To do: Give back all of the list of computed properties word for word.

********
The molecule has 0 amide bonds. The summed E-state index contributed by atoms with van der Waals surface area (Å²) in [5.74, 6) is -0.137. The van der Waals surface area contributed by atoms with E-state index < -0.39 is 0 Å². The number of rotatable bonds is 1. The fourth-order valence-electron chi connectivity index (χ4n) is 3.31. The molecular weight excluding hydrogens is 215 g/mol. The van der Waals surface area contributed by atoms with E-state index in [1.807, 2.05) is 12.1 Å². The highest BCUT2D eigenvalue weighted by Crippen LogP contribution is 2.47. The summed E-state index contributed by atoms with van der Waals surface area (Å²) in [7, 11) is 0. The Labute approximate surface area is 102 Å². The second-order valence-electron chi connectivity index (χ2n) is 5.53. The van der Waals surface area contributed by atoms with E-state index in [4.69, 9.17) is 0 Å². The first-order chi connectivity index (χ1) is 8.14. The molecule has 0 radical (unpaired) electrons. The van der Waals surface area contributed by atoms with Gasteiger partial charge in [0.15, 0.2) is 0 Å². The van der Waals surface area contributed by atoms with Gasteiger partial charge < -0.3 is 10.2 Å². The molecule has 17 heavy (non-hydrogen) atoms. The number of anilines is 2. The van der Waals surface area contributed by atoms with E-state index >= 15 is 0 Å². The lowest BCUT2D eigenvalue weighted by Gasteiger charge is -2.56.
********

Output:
The molecule has 0 amide bonds. The summed E-state index contributed by atoms with van der Waals surface area (Å²) in [5.74, 6) is -0.137. The van der Waals surface area contributed by atoms with E-state index < -0.39 is 0 Å². The number of rotatable bonds is 1. The fourth-order valence-electron chi connectivity index (χ4n) is 3.31. The molecular weight excluding hydrogens is 215 g/mol. The van der Waals surface area contributed by atoms with E-state index in [1.807, 2.05) is 12.1 Å². The highest BCUT2D eigenvalue weighted by Crippen LogP contribution is 2.47. The summed E-state index contributed by atoms with van der Waals surface area (Å²) in [7, 11) is 0. The Labute approximate surface area is 102 Å². The second-order valence-electron chi connectivity index (χ2n) is 5.53. The van der Waals surface area contributed by atoms with E-state index in [4.69, 9.17) is 0 Å². The first-order chi connectivity index (χ1) is 8.14. The molecule has 0 radical (unpaired) electrons. The van der Waals surface area contributed by atoms with Gasteiger partial charge in [0.15, 0.2) is 0 Å². The van der Waals surface area contributed by atoms with Gasteiger partial charge < -0.3 is 10.2 Å². The molecule has 17 heavy (non-hydrogen) atoms. The number of anilines is 2. The van der Waals surface area contributed by atoms with E-state index >= 15 is 0 Å². The lowest BCUT2D eigenvalue weighted by Gasteiger charge is -2.56.